Friday, 20 May 2016

Darkness Masquerading as Light

It seems to me that one of the principal responsibilities of any spiritually concerned person nowadays is to proclaim and bear witness to the destruction of truth and promotion of falsehood in the modern world. Of course, I don't mean that our main duty is not to attend to our own soul. Naturally it is and always will be. We can't be like those Pharisees who condemn others rather than purify themselves of pride and anger. But in terms of outer activity or teaching what is required is to point out like the prophets of old the desecration of truth and corruption of real values, often in the name of so called good which always turns out on closer examination to be a worldly good aimed at the advancement of happiness and curtailment of suffering of terrestrial man and woman, and which takes no account of, indeed actively denies, our true destiny in eternity. The world today chases and promotes the good of the lower self or earthly personality and this is often in direct opposition to the true good of the soul.

There is little doubt that this process is incited and abetted by that power known in Christianity as Satan, aided, unconsciously usually, by the selfish, rebellious, proud, foolish, indifferent and well meaning but naive among us. The world is being remade according to the concept of man as a being entirely of this world, formed exclusively of physical matter and with no deeper quality to his being. And this is not just a question of a natural development due to the superstitious nature of religious belief and the discoveries of science and rational philosophy. It is a deliberate perversion of truth which is being orchestrated by forces antipathetic to God and the good, the beautiful and the true. This statement, which might have seemed almost hysterical in the not too distant past, must surely make more and more sense to more and more people now as we see ideas which weren't even considered realistic on the fringes of society not too long ago become part of mainstream public opinion, with their rejection almost a matter for shame and disgrace.

All this was prophesied long ago so we need not be too surprised, even if the extent of the takeover and its relative speed are rather extraordinary. What can we do about it though? I'm inclined to say that we can do nothing other than, as I say above, try to point out the truth of the reality of God and not let that truth be hijacked (as it assuredly will be, as, in fact, it often is) by political considerations. If you ever see the name of God or the idea of spiritual truth being used to support contemporary fashionable opinion you can be pretty sure it is being used in the same way that the devil cites scripture; to advance his own ends.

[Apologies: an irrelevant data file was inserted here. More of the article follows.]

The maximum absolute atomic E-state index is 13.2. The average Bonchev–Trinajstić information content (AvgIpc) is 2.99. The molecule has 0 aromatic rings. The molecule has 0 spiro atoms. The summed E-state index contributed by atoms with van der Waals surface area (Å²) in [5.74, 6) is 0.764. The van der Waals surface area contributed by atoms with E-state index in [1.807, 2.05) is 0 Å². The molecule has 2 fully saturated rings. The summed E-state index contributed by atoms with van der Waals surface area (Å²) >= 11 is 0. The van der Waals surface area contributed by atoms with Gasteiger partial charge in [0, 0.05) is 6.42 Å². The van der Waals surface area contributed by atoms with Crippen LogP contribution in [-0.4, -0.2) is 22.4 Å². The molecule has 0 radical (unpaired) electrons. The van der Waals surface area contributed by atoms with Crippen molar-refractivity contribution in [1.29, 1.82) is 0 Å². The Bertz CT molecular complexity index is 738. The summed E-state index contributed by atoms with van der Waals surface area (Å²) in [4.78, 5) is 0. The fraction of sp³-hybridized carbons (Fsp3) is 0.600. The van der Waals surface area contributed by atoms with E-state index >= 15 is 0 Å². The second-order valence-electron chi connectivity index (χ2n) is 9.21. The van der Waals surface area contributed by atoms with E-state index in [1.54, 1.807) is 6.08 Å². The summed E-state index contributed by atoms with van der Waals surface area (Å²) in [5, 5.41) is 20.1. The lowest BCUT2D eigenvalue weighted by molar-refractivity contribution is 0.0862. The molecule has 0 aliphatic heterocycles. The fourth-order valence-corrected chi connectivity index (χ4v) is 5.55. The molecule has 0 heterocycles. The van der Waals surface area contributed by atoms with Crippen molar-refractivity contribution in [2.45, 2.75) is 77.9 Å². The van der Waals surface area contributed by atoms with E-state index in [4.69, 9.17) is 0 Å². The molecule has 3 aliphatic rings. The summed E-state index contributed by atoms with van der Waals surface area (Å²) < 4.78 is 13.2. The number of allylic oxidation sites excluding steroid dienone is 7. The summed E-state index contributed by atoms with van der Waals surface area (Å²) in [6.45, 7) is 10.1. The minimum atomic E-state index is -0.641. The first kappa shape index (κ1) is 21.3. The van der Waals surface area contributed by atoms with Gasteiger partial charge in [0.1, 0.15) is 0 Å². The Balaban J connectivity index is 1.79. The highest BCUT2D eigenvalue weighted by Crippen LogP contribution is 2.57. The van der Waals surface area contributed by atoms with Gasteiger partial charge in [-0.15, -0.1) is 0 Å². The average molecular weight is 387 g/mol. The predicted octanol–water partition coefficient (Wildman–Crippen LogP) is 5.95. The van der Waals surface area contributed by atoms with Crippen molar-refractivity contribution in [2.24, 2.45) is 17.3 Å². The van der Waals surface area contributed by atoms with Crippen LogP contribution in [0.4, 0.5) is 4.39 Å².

We can do nothing because the process is too far advanced. But this is not a counsel of despair. God's kingdom is not of this world, and though that doesn't mean that this world is not important, it does mean that our true focus should be elsewhere. We can warn and try to stand as examples of truth but we should not allow ourselves to become attached to results or get despondent when these don't arrive and things carry on as they are or, indeed, get worse.

There is one thing to watch out for though. It is possible that as absurdity is piled on absurdity and distortion follows distortion as reality is remade according to the dictates of those with an anti-spiritual agenda there will be a reaction. After being pushed to one extreme humanity might suddenly react and rush to the other. That is when religious people need to be careful. They might be given what they want. How will they respond? With humility and restraint or with triumphalism born of relief or maybe something less forgivable? I am speculating but it is not unreasonable to suppose that the figure known as Antichrist might arise as a religious leader who appears to be saving us from the follies of the past, and will seem to offer us release into a golden age of heaven on earth. This will be the temptation for religious people. Heaven is not on this earth and it will not come about through charismatic leaders. Those on the religious right who feel that the liberal left is the focus of most of what I am saying here must look to themselves too. The devil plays for and against both sides and he can distort anything which he does by appealing to our desires and playing on our fears. As I was told 'the greater progress you make the more you will be assailed by evil in all its forms' and this also means the subtler will be your temptations. The only safeguards are humility, love of the true God (i.e. not attachment to an image of our own making) and spiritual discernment. So, if you feel that the world has lost its way, condemn yourself before you condemn anyone else. Focus on principles rather than individuals. And don't look for satisfaction in this world for it may be that those who receive that satisfaction 'have their reward'.